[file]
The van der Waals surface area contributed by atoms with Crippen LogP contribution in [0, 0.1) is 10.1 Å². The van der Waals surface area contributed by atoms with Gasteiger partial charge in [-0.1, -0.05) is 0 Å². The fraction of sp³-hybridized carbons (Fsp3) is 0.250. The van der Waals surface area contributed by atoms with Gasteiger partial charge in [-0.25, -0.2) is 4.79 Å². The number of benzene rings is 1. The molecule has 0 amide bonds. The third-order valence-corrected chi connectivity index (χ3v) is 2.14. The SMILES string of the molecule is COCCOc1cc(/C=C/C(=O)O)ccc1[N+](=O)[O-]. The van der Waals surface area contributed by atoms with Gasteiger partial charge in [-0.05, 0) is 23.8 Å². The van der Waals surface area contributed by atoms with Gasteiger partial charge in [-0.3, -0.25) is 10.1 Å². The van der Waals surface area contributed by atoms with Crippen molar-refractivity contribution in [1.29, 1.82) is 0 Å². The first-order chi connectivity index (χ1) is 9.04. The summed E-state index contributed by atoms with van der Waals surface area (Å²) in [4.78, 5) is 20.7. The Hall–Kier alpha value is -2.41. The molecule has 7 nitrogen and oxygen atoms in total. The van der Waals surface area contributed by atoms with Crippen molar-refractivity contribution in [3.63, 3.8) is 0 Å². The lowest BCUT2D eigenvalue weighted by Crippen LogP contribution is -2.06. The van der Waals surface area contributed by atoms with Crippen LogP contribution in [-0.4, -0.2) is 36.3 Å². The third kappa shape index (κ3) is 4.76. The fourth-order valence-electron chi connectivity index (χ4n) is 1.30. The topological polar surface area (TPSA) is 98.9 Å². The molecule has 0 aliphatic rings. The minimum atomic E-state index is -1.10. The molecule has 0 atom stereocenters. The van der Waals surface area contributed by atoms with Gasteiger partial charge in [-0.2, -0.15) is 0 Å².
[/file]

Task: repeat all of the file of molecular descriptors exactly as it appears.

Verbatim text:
The van der Waals surface area contributed by atoms with Crippen LogP contribution in [0, 0.1) is 10.1 Å². The van der Waals surface area contributed by atoms with Gasteiger partial charge in [-0.1, -0.05) is 0 Å². The fraction of sp³-hybridized carbons (Fsp3) is 0.250. The van der Waals surface area contributed by atoms with Gasteiger partial charge in [-0.25, -0.2) is 4.79 Å². The number of benzene rings is 1. The molecule has 0 amide bonds. The third-order valence-corrected chi connectivity index (χ3v) is 2.14. The SMILES string of the molecule is COCCOc1cc(/C=C/C(=O)O)ccc1[N+](=O)[O-]. The van der Waals surface area contributed by atoms with Gasteiger partial charge in [-0.05, 0) is 23.8 Å². The van der Waals surface area contributed by atoms with Gasteiger partial charge in [-0.3, -0.25) is 10.1 Å². The van der Waals surface area contributed by atoms with Crippen molar-refractivity contribution in [1.29, 1.82) is 0 Å². The first-order chi connectivity index (χ1) is 9.04. The summed E-state index contributed by atoms with van der Waals surface area (Å²) in [4.78, 5) is 20.7. The Hall–Kier alpha value is -2.41. The molecule has 7 nitrogen and oxygen atoms in total. The van der Waals surface area contributed by atoms with Crippen molar-refractivity contribution in [3.63, 3.8) is 0 Å². The lowest BCUT2D eigenvalue weighted by Crippen LogP contribution is -2.06. The van der Waals surface area contributed by atoms with Crippen LogP contribution in [-0.4, -0.2) is 36.3 Å². The third kappa shape index (κ3) is 4.76. The fourth-order valence-electron chi connectivity index (χ4n) is 1.30. The topological polar surface area (TPSA) is 98.9 Å². The molecule has 0 aliphatic rings. The minimum atomic E-state index is -1.10. The molecule has 0 atom stereocenters. The van der Waals surface area contributed by atoms with Gasteiger partial charge in [-0.2, -0.15) is 0 Å².